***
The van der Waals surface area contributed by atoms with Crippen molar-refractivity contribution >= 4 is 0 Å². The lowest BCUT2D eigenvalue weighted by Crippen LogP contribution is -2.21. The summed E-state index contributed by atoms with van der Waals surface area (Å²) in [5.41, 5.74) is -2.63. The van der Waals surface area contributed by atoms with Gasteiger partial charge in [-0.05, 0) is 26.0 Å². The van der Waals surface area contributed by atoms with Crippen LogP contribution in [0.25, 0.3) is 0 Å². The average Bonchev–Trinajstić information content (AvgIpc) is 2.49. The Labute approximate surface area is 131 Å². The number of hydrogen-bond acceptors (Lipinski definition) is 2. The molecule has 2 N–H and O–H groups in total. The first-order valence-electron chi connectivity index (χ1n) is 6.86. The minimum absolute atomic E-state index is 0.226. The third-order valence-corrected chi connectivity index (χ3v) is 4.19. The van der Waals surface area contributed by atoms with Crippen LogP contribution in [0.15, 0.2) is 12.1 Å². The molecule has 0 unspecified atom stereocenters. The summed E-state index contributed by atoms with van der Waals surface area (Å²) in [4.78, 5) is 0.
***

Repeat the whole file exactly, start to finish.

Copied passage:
The van der Waals surface area contributed by atoms with Crippen molar-refractivity contribution >= 4 is 0 Å². The lowest BCUT2D eigenvalue weighted by Crippen LogP contribution is -2.21. The summed E-state index contributed by atoms with van der Waals surface area (Å²) in [5.41, 5.74) is -2.63. The van der Waals surface area contributed by atoms with Gasteiger partial charge in [-0.05, 0) is 26.0 Å². The van der Waals surface area contributed by atoms with Crippen LogP contribution in [0.25, 0.3) is 0 Å². The average Bonchev–Trinajstić information content (AvgIpc) is 2.49. The Labute approximate surface area is 131 Å². The number of hydrogen-bond acceptors (Lipinski definition) is 2. The molecule has 2 N–H and O–H groups in total. The first-order valence-electron chi connectivity index (χ1n) is 6.86. The minimum absolute atomic E-state index is 0.226. The third-order valence-corrected chi connectivity index (χ3v) is 4.19. The van der Waals surface area contributed by atoms with Crippen LogP contribution in [0.15, 0.2) is 12.1 Å². The molecule has 0 unspecified atom stereocenters. The summed E-state index contributed by atoms with van der Waals surface area (Å²) in [4.78, 5) is 0.